A Good Bet: Whats Up with Fantasy Football? Something Fishy, our Columnist Speculates

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pdDoes and Don’ts


By Paul J. Doe, Former Editor, Cumberland News


A Columnist for the Grapevine Newspaper


Has professional football “jumped the shark?” In case you’re not familiar with the phrase, it refers to the episode of Happy Days where Fonzie jumps his motorcycle over a shark tank.
The episode was the beginning of the end of the popular TV series because it was the show that took them from silly to stupid.
Since then, it’s been used to mark those seminal moments when things change so radically for the worse that there is no chance for recovery.
Well, professional football has been on a roll for the last 50 years, but I wonder if “Deflategate” and the sudden surge in fantasy football aren’t the harbingers of big changes in how and why we watch the game.
Deflategate was the year long, courtroom drama over cheating (deflating footballs for their team to provide their quarterback an advantage) by the World Champion New England Patriots.
After a months-long investigation, the football commissioner determined that the Patriots had, indeed, cheated and awarded punishment. The Patriots’ quarterback fought the commissioner’s decision in court and won a stay of execution on the punishment (a five-game suspension).
In other words, cheating is okay if you have good lawyers. But the worst part is the growth of the fantasy football craze. If you watch TV for any length of time, you’re guaranteed of two things—you’ll see an ad for toenail fungus medication and you’ll see an ad for one of the sports betting sites.
Fantasy football has become, in the last couple of years, bigger than the game itself. Guys I used to talk football with no longer root for “their team;” now they root for their fantasy draft picks.
We’re a nation of 300 million people and, according to recent surveys, about a fourth (75 million people) play some form of fantasy football each week.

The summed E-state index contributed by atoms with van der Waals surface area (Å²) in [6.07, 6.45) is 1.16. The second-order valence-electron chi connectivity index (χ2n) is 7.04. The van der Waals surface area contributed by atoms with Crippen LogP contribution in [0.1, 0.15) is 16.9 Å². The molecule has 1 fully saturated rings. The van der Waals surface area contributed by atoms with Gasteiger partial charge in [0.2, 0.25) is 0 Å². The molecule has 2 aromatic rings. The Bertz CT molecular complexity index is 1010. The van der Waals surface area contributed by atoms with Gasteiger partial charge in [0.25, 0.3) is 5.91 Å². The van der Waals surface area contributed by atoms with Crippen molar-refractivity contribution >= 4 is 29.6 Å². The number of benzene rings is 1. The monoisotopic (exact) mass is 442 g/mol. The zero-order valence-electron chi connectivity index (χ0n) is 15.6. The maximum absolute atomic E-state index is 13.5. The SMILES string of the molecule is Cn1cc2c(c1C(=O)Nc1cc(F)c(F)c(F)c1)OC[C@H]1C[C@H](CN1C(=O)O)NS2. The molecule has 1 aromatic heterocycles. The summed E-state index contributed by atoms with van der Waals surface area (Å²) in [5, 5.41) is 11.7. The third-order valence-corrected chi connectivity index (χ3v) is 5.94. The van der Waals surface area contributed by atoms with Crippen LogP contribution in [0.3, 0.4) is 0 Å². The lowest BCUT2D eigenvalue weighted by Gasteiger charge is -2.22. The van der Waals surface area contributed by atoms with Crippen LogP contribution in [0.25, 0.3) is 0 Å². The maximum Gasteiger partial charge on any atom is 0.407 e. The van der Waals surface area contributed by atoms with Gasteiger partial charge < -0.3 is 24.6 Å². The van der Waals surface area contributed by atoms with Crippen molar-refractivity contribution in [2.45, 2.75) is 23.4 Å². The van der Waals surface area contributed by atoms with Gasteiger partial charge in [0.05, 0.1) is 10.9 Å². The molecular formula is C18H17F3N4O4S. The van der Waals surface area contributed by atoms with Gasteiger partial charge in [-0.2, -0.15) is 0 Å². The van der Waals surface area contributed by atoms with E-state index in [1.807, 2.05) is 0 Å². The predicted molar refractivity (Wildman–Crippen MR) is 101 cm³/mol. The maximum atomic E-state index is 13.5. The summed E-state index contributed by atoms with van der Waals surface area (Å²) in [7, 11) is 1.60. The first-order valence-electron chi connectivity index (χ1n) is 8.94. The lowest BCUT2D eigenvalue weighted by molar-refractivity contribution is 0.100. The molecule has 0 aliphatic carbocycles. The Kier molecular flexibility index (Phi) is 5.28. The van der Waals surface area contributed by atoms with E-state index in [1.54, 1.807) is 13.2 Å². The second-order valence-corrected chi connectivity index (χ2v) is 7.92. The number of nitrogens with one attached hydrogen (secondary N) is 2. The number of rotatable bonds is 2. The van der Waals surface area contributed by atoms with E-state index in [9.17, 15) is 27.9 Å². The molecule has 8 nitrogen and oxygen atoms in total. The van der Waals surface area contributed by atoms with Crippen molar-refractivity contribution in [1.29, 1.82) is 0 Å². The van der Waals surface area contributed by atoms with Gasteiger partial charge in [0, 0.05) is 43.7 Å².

It’s become a multi-billion dollar industry and when there’s that much money involved, there’s way too much chance of something fishy going on (and I don’t mean just in the shark tank).
For instance, for the first week of this season, my cable provider gave its subscribers free access to every single professional football game to try and sell their total game package. It was the first weekend so most of the games began at 1 p.m. I was all set in my new La-Z-Boy recliner.
I’d laid in a supply of my favorite snacks and drinks; my wife was busy doing something away from home and I’d settled in for an estimated 11 straight hours of football.
There were eight or nine games beginning at 1 p.m. I was determined to watch every single one of them and—with the aid of my trusty clicker—I wouldn’t have to move anything but my eyeballs and my finger.
At the first timeout of my primary game, I switched to my second choice and found it also in a timeout. So I tried my third choice: Timeout. Fourth: Timeout. Fifth: Timeout. It wasn’t until I hit the sixth game that I actually saw a game in progress.
Now, I’ll admit I’m a clicker fanatic (it drives my wife crazy but it’s the only real control I have in the whole house) and I’ve encountered the commercials-at-the-same-time phenomena many, many times watching regular network shows.
That (and the volume increase during those aforementioned commercials) are two of my biggest pet peeves.
But these are games. Most timeouts aren’t called by the games’ participants (each team is allowed six per game) but rather by the games’ officials who get told by games’ sponsors when to stop the action to sell some product (very often these days fantasy football betting sites).
I thought it kind of an odd coincidence and—like most cops, doctors and journalists—I just don’t like coincidences. So I switched to a baseball channel and, sure enough, a game was in progress. I switched to a movie channel and, sure enough, a movie was in progress. I experimented throughout the rest of the day and only once did I go from a timeout to a game in progress.
Now, I’m not saying that there’s anything suspicious going on but one of the things you hear the experts say all the time is that “if you control the tempo you control the game.”
Remember, we’re talking billions of dollars at stake every single week. In fact, I read just last week that an employee of one of the two big fantasy betting sites with inside information access won thousands of dollars from the other big fantasy site.
Sounds like the sharks are smelling blood.
Paul Doe can be reached via e-mail at paul@grapevinenewspaper.com.